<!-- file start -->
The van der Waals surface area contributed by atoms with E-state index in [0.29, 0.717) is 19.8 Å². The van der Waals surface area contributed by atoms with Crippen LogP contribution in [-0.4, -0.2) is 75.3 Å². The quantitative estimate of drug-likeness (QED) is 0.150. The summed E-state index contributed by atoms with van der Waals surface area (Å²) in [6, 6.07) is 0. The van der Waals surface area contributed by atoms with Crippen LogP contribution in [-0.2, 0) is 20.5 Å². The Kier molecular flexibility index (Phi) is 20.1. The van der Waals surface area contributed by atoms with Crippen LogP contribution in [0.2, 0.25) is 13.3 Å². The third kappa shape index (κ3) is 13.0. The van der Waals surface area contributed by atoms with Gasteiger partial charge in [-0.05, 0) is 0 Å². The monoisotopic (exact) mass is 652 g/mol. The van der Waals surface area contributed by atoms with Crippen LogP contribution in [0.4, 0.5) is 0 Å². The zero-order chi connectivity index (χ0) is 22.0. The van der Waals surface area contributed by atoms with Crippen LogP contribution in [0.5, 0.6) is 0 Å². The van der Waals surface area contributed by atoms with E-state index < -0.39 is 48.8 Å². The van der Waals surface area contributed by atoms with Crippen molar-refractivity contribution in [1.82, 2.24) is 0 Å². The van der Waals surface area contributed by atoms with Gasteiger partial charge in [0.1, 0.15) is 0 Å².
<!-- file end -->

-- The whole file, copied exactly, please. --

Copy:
The van der Waals surface area contributed by atoms with E-state index in [0.29, 0.717) is 19.8 Å². The van der Waals surface area contributed by atoms with Crippen LogP contribution in [-0.4, -0.2) is 75.3 Å². The quantitative estimate of drug-likeness (QED) is 0.150. The summed E-state index contributed by atoms with van der Waals surface area (Å²) in [6, 6.07) is 0. The van der Waals surface area contributed by atoms with Crippen LogP contribution in [-0.2, 0) is 20.5 Å². The Kier molecular flexibility index (Phi) is 20.1. The van der Waals surface area contributed by atoms with Crippen LogP contribution in [0.2, 0.25) is 13.3 Å². The third kappa shape index (κ3) is 13.0. The van der Waals surface area contributed by atoms with Gasteiger partial charge in [-0.05, 0) is 0 Å². The monoisotopic (exact) mass is 652 g/mol. The van der Waals surface area contributed by atoms with Crippen LogP contribution in [0.4, 0.5) is 0 Å². The zero-order chi connectivity index (χ0) is 22.0. The van der Waals surface area contributed by atoms with Crippen LogP contribution in [0.5, 0.6) is 0 Å². The van der Waals surface area contributed by atoms with E-state index < -0.39 is 48.8 Å². The van der Waals surface area contributed by atoms with Crippen molar-refractivity contribution in [1.82, 2.24) is 0 Å². The van der Waals surface area contributed by atoms with Gasteiger partial charge in [0.1, 0.15) is 0 Å².